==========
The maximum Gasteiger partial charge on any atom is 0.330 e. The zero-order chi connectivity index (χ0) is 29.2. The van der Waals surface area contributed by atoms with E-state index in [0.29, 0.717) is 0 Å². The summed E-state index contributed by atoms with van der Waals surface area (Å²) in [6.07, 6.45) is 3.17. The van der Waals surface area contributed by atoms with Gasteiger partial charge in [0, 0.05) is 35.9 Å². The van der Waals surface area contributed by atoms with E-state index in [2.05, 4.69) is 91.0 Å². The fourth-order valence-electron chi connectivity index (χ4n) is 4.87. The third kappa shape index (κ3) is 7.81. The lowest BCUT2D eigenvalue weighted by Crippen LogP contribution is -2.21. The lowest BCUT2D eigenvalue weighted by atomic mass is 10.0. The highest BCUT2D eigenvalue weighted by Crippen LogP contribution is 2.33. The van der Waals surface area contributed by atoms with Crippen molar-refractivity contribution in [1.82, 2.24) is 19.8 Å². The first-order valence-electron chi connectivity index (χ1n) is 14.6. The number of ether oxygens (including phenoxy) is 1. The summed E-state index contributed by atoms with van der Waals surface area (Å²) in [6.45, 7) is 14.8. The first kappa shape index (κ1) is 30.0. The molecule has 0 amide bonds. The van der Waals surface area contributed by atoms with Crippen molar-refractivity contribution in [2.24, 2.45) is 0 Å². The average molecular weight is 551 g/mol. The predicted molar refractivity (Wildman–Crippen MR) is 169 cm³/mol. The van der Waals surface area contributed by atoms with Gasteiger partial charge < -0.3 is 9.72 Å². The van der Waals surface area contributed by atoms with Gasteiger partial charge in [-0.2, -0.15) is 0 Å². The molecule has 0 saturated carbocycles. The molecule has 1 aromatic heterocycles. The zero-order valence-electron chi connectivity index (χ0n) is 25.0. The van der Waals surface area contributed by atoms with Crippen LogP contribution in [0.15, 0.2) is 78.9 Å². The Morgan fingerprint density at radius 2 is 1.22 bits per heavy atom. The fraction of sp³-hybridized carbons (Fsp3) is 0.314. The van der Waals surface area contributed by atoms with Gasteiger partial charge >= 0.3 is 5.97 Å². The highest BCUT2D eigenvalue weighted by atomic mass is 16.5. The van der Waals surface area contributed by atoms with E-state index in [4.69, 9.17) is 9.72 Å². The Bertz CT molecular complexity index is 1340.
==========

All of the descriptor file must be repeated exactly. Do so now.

The maximum Gasteiger partial charge on any atom is 0.330 e. The zero-order chi connectivity index (χ0) is 29.2. The van der Waals surface area contributed by atoms with E-state index in [0.29, 0.717) is 0 Å². The summed E-state index contributed by atoms with van der Waals surface area (Å²) in [6.07, 6.45) is 3.17. The van der Waals surface area contributed by atoms with Gasteiger partial charge in [0, 0.05) is 35.9 Å². The van der Waals surface area contributed by atoms with E-state index in [2.05, 4.69) is 91.0 Å². The fourth-order valence-electron chi connectivity index (χ4n) is 4.87. The third kappa shape index (κ3) is 7.81. The lowest BCUT2D eigenvalue weighted by Crippen LogP contribution is -2.21. The lowest BCUT2D eigenvalue weighted by atomic mass is 10.0. The highest BCUT2D eigenvalue weighted by Crippen LogP contribution is 2.33. The van der Waals surface area contributed by atoms with Crippen molar-refractivity contribution in [1.82, 2.24) is 19.8 Å². The first-order valence-electron chi connectivity index (χ1n) is 14.6. The number of ether oxygens (including phenoxy) is 1. The summed E-state index contributed by atoms with van der Waals surface area (Å²) in [6.45, 7) is 14.8. The first kappa shape index (κ1) is 30.0. The molecule has 0 amide bonds. The van der Waals surface area contributed by atoms with Crippen molar-refractivity contribution in [2.24, 2.45) is 0 Å². The average molecular weight is 551 g/mol. The predicted molar refractivity (Wildman–Crippen MR) is 169 cm³/mol. The van der Waals surface area contributed by atoms with Gasteiger partial charge < -0.3 is 9.72 Å². The van der Waals surface area contributed by atoms with Gasteiger partial charge in [-0.2, -0.15) is 0 Å². The molecule has 0 saturated carbocycles. The molecule has 1 aromatic heterocycles. The zero-order valence-electron chi connectivity index (χ0n) is 25.0. The van der Waals surface area contributed by atoms with Crippen LogP contribution in [0.15, 0.2) is 78.9 Å². The Morgan fingerprint density at radius 2 is 1.22 bits per heavy atom. The fraction of sp³-hybridized carbons (Fsp3) is 0.314. The van der Waals surface area contributed by atoms with Gasteiger partial charge >= 0.3 is 5.97 Å². The highest BCUT2D eigenvalue weighted by atomic mass is 16.5. The van der Waals surface area contributed by atoms with E-state index in [4.69, 9.17) is 9.72 Å². The Bertz CT molecular complexity index is 1340.